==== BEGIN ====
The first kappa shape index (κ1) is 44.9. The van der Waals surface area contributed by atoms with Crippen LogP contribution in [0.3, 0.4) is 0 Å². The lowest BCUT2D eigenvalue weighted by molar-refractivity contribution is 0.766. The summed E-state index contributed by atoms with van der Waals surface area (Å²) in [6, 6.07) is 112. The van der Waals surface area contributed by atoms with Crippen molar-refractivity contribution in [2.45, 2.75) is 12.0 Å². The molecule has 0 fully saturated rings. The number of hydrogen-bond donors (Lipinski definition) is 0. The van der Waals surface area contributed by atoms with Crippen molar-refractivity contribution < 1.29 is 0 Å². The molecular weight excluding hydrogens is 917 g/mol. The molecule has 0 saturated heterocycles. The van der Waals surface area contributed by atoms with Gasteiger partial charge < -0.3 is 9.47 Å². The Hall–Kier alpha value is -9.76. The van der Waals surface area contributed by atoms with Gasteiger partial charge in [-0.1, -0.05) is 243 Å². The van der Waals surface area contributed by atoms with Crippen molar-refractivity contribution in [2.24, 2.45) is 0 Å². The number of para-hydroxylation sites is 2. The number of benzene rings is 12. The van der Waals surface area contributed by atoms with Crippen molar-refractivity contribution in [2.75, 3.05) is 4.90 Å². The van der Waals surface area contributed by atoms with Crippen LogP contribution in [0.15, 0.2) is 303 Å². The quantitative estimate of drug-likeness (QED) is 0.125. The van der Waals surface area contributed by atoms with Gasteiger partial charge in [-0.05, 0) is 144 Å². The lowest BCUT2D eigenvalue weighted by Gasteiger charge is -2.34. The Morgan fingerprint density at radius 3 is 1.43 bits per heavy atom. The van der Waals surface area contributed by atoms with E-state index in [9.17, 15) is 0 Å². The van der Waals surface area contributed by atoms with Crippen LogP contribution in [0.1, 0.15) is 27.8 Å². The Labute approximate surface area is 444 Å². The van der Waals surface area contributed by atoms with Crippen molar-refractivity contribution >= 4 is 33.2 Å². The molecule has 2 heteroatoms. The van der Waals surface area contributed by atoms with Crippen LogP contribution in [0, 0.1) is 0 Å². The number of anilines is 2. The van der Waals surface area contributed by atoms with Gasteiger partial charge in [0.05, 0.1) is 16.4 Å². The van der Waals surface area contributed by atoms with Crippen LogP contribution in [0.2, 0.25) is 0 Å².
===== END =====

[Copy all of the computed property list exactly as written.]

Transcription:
The first kappa shape index (κ1) is 44.9. The van der Waals surface area contributed by atoms with Crippen LogP contribution in [0.3, 0.4) is 0 Å². The lowest BCUT2D eigenvalue weighted by molar-refractivity contribution is 0.766. The summed E-state index contributed by atoms with van der Waals surface area (Å²) in [6, 6.07) is 112. The van der Waals surface area contributed by atoms with Crippen molar-refractivity contribution in [2.45, 2.75) is 12.0 Å². The molecule has 0 fully saturated rings. The number of hydrogen-bond donors (Lipinski definition) is 0. The van der Waals surface area contributed by atoms with Crippen molar-refractivity contribution < 1.29 is 0 Å². The molecular weight excluding hydrogens is 917 g/mol. The molecule has 0 saturated heterocycles. The van der Waals surface area contributed by atoms with Gasteiger partial charge < -0.3 is 9.47 Å². The Hall–Kier alpha value is -9.76. The van der Waals surface area contributed by atoms with Gasteiger partial charge in [-0.1, -0.05) is 243 Å². The van der Waals surface area contributed by atoms with Crippen molar-refractivity contribution in [2.24, 2.45) is 0 Å². The number of para-hydroxylation sites is 2. The number of benzene rings is 12. The van der Waals surface area contributed by atoms with Crippen molar-refractivity contribution in [2.75, 3.05) is 4.90 Å². The van der Waals surface area contributed by atoms with Crippen LogP contribution in [0.15, 0.2) is 303 Å². The quantitative estimate of drug-likeness (QED) is 0.125. The van der Waals surface area contributed by atoms with Gasteiger partial charge in [-0.05, 0) is 144 Å². The lowest BCUT2D eigenvalue weighted by Gasteiger charge is -2.34. The Morgan fingerprint density at radius 3 is 1.43 bits per heavy atom. The van der Waals surface area contributed by atoms with E-state index in [9.17, 15) is 0 Å². The van der Waals surface area contributed by atoms with Crippen LogP contribution in [0.1, 0.15) is 27.8 Å². The Labute approximate surface area is 444 Å². The van der Waals surface area contributed by atoms with Crippen molar-refractivity contribution >= 4 is 33.2 Å². The molecule has 2 heteroatoms. The van der Waals surface area contributed by atoms with Crippen LogP contribution in [0, 0.1) is 0 Å². The number of anilines is 2. The van der Waals surface area contributed by atoms with Gasteiger partial charge in [0.05, 0.1) is 16.4 Å². The van der Waals surface area contributed by atoms with Crippen LogP contribution in [0.2, 0.25) is 0 Å².